Why was it important for us to start #HealthyTeen23 with this acknowledgement? Because American history and culture has erased these people from their land, from history books, from classrooms and society.

What are our children learning in their schools about the true history of Indigenous people? What are our places of work, communities, and neighborhoods doing to uplift voices and the lives of Native people? How can we all better support Indigenous people and celebrate their brilliance and rich cultural values and lifeways?

I want to thank again, our opening keynote speakers—Jillene and Shalene Joseph from the Native Wellness Institute—for sharing a story with me about the strength of a teenage tribal member “Rogue River Mary.” In 1855 the Battle of Hungry Hill happened where a 13- or 14-year-old “Rogue River Mary” rode her horse along a mountain ridge south of Portland, Oregon, hollering and taunting the U.S. Army, citizen militia, and volunteers who were down below organizing to attack and probably massacre the “hostile” band of Rogue River Indians. There were about 20 of them and about 300 of the Army soldiers. According to Army documents, she screamed and hollered throughout the night. The next morning, Rogue River Mary organized, coordinated, and led her people to victory at the Battle of Hungry Hill. This battle compares to the Battle of the Little Big Horn (Custer’s demise) and her techniques, fierceness, and leadership are used at West Point when discussing military strategy. The Confederated Tribes of Grand Ronde, where Mary’s people ended up, have applied for historical battlefield status for this area—a first for any tribe in the west.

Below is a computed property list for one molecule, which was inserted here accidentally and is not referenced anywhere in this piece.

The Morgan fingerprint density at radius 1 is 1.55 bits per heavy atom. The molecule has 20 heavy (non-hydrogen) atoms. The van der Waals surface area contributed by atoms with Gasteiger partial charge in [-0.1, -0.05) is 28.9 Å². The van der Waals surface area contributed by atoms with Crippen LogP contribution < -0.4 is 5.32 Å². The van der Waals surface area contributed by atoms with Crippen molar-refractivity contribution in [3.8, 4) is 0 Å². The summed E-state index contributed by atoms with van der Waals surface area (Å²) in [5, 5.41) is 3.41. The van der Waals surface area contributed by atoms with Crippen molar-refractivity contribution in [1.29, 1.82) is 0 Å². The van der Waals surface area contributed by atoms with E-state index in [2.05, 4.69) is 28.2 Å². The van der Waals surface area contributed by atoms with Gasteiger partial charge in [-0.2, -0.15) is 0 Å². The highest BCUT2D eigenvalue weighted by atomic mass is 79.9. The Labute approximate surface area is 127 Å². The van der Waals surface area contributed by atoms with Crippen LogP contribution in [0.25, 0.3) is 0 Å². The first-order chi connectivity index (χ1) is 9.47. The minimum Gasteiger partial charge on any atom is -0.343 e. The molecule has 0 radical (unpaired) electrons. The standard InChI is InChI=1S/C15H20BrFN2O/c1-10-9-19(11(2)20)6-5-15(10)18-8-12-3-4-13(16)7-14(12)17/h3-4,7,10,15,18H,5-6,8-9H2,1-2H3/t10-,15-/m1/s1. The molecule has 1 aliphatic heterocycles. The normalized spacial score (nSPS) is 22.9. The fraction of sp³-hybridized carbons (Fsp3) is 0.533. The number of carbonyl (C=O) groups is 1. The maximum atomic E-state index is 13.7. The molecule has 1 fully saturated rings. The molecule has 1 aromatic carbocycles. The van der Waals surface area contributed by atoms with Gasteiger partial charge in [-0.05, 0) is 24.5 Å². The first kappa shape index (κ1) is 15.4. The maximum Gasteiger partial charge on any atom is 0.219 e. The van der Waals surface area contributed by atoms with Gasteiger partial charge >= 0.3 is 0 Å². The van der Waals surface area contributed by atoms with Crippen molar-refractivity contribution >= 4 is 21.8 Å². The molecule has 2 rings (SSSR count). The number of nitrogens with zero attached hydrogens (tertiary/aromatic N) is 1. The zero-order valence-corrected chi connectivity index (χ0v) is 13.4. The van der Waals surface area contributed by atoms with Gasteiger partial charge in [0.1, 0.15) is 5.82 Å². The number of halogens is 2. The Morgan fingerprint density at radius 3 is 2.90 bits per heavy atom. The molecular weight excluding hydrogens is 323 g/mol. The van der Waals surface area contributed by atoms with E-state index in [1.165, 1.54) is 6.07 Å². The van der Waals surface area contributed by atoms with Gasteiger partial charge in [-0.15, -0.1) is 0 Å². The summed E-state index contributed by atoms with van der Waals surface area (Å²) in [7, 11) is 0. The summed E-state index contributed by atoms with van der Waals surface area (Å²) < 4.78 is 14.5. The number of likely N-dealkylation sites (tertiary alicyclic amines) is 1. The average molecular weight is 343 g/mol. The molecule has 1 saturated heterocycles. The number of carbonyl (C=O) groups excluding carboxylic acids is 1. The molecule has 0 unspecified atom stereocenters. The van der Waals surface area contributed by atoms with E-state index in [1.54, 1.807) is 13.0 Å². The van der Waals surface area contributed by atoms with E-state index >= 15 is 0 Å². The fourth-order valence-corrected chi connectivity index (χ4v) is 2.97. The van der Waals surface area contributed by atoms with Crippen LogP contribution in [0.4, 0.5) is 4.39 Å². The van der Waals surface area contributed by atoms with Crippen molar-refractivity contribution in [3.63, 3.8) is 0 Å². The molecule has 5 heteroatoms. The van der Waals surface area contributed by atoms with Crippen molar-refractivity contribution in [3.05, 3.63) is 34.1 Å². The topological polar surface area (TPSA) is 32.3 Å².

I mentioned this story as a way to honor and raise up the history and voices of the Native people and to call on us to seek about and do the same in each of our home communities.  

When talking with Jillene leading up to the conference, she shared that many indigenous people have said countless prayers for us, that we may see ourselves in the circle of humanity where everyone and everything is respected and is sacred. And so, in a reciprocal act of kindness, let us keep their continued well-being in our hearts, as a way we can honor the lives of the Native people of Oregon and everywhere. 

PHOTO CREDIT: Gina Desiderio

Healing Comes from Building on the Wisdom and Learning from our Communities.

Trauma-informed practice has been all the rage for years. “Integrate SAMHSA’s Six Guiding Principles, and everything will be better,” they said. That approach did not take into consideration the historical or intergenerational or cultural or social challenges that many people, families, and communities experience. Whether it is racial injustice, an unintended pregnancy, anti-human policies, a shocking health crisis, or a global pandemic, where there has been trauma, healing is the answer.

To get us started with this idea of healing and “taking care,” we were so very fortunate to have, from the Native Wellness Institute, Jillene and Shalene Joseph, join us for our opening session. Jillene and Shalene shared strategies we can act on now for ourselves and those with whom we work—across all ages—and within the communities we inhabit. A foundational concept for the Native Wellness Institute is the idea that it is unethical to discuss trauma without healing: Jillene and Shalene engaged us in an interactive “being trauma- and healing-informed” experience that connects healing to wisdom and community. Through restorative approaches and practice, we can heal.

Wisdom, Justice, and Healing Across Time and Generations: Looking To One Another For Inspiration